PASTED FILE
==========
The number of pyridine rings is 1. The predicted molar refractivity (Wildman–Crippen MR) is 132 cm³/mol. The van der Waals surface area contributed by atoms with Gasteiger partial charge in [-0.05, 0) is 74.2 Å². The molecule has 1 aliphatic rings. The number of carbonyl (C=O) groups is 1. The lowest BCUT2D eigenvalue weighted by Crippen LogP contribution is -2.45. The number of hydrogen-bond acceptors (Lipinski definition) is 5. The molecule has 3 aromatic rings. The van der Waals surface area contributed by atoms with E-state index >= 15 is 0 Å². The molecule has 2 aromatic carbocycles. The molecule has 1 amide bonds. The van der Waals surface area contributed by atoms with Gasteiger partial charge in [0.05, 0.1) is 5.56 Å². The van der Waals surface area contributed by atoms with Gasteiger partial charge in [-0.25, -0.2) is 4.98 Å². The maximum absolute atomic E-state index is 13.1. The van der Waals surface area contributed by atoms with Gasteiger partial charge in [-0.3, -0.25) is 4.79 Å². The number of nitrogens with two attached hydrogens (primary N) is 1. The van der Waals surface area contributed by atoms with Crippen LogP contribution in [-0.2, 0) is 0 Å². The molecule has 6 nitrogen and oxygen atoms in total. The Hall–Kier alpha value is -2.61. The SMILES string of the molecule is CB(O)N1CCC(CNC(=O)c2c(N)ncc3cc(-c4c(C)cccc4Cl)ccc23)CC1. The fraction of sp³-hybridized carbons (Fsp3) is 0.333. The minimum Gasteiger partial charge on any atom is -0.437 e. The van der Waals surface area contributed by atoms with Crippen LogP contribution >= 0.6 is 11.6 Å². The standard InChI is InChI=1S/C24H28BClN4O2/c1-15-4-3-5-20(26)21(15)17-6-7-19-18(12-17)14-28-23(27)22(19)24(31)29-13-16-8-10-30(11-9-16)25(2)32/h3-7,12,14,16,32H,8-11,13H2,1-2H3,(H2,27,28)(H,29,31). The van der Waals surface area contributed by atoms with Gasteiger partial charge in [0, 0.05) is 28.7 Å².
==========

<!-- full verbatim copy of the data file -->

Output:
The number of pyridine rings is 1. The predicted molar refractivity (Wildman–Crippen MR) is 132 cm³/mol. The van der Waals surface area contributed by atoms with Gasteiger partial charge in [-0.05, 0) is 74.2 Å². The molecule has 1 aliphatic rings. The number of carbonyl (C=O) groups is 1. The lowest BCUT2D eigenvalue weighted by Crippen LogP contribution is -2.45. The number of hydrogen-bond acceptors (Lipinski definition) is 5. The molecule has 3 aromatic rings. The van der Waals surface area contributed by atoms with E-state index >= 15 is 0 Å². The molecule has 2 aromatic carbocycles. The molecule has 1 amide bonds. The van der Waals surface area contributed by atoms with Gasteiger partial charge in [0.05, 0.1) is 5.56 Å². The van der Waals surface area contributed by atoms with Gasteiger partial charge in [-0.25, -0.2) is 4.98 Å². The maximum absolute atomic E-state index is 13.1. The van der Waals surface area contributed by atoms with Gasteiger partial charge in [-0.3, -0.25) is 4.79 Å². The number of nitrogens with two attached hydrogens (primary N) is 1. The van der Waals surface area contributed by atoms with Crippen LogP contribution in [-0.2, 0) is 0 Å². The molecule has 6 nitrogen and oxygen atoms in total. The Hall–Kier alpha value is -2.61. The SMILES string of the molecule is CB(O)N1CCC(CNC(=O)c2c(N)ncc3cc(-c4c(C)cccc4Cl)ccc23)CC1. The fraction of sp³-hybridized carbons (Fsp3) is 0.333. The minimum Gasteiger partial charge on any atom is -0.437 e. The van der Waals surface area contributed by atoms with Crippen LogP contribution >= 0.6 is 11.6 Å². The standard InChI is InChI=1S/C24H28BClN4O2/c1-15-4-3-5-20(26)21(15)17-6-7-19-18(12-17)14-28-23(27)22(19)24(31)29-13-16-8-10-30(11-9-16)25(2)32/h3-7,12,14,16,32H,8-11,13H2,1-2H3,(H2,27,28)(H,29,31). The van der Waals surface area contributed by atoms with Gasteiger partial charge in [0, 0.05) is 28.7 Å².